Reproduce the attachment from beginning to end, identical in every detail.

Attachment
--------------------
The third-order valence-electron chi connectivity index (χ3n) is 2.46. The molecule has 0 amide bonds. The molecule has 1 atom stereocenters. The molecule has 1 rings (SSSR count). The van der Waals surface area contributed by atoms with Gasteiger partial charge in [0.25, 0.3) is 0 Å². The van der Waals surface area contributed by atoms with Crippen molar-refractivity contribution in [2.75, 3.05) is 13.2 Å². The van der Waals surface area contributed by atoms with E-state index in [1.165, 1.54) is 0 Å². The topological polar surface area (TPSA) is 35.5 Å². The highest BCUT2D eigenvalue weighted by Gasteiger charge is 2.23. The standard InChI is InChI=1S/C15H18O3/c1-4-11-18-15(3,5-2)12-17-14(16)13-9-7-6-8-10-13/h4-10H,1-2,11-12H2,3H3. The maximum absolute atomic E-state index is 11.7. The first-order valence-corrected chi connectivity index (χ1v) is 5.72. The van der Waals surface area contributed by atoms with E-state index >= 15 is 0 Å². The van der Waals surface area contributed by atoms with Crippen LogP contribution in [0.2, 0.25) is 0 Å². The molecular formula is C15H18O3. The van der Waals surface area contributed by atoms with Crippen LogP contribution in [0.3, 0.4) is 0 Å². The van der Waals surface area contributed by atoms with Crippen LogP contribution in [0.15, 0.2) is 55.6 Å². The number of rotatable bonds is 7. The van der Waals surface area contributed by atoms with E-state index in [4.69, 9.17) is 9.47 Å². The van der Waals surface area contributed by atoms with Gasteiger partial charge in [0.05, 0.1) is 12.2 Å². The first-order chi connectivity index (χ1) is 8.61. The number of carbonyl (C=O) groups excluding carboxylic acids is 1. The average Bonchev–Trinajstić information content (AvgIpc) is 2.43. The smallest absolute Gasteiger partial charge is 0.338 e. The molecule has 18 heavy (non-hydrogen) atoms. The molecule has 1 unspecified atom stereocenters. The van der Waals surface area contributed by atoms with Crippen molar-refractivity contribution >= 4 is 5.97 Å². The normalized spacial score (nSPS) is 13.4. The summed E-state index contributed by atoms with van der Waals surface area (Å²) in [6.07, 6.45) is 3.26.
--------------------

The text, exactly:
The third-order valence-electron chi connectivity index (χ3n) is 2.46. The molecule has 0 amide bonds. The molecule has 1 atom stereocenters. The molecule has 1 rings (SSSR count). The van der Waals surface area contributed by atoms with Gasteiger partial charge in [0.25, 0.3) is 0 Å². The van der Waals surface area contributed by atoms with Crippen molar-refractivity contribution in [2.75, 3.05) is 13.2 Å². The van der Waals surface area contributed by atoms with E-state index in [1.165, 1.54) is 0 Å². The topological polar surface area (TPSA) is 35.5 Å². The highest BCUT2D eigenvalue weighted by Gasteiger charge is 2.23. The standard InChI is InChI=1S/C15H18O3/c1-4-11-18-15(3,5-2)12-17-14(16)13-9-7-6-8-10-13/h4-10H,1-2,11-12H2,3H3. The maximum absolute atomic E-state index is 11.7. The first-order valence-corrected chi connectivity index (χ1v) is 5.72. The van der Waals surface area contributed by atoms with E-state index >= 15 is 0 Å². The van der Waals surface area contributed by atoms with Crippen LogP contribution in [0.2, 0.25) is 0 Å². The molecular formula is C15H18O3. The van der Waals surface area contributed by atoms with Crippen LogP contribution in [0.3, 0.4) is 0 Å². The van der Waals surface area contributed by atoms with Crippen LogP contribution in [0.15, 0.2) is 55.6 Å². The number of rotatable bonds is 7. The van der Waals surface area contributed by atoms with E-state index in [4.69, 9.17) is 9.47 Å². The van der Waals surface area contributed by atoms with Gasteiger partial charge in [0.05, 0.1) is 12.2 Å². The first-order chi connectivity index (χ1) is 8.61. The number of carbonyl (C=O) groups excluding carboxylic acids is 1. The average Bonchev–Trinajstić information content (AvgIpc) is 2.43. The smallest absolute Gasteiger partial charge is 0.338 e. The molecule has 18 heavy (non-hydrogen) atoms. The molecule has 1 unspecified atom stereocenters. The van der Waals surface area contributed by atoms with Crippen molar-refractivity contribution >= 4 is 5.97 Å². The normalized spacial score (nSPS) is 13.4. The summed E-state index contributed by atoms with van der Waals surface area (Å²) in [6.07, 6.45) is 3.26.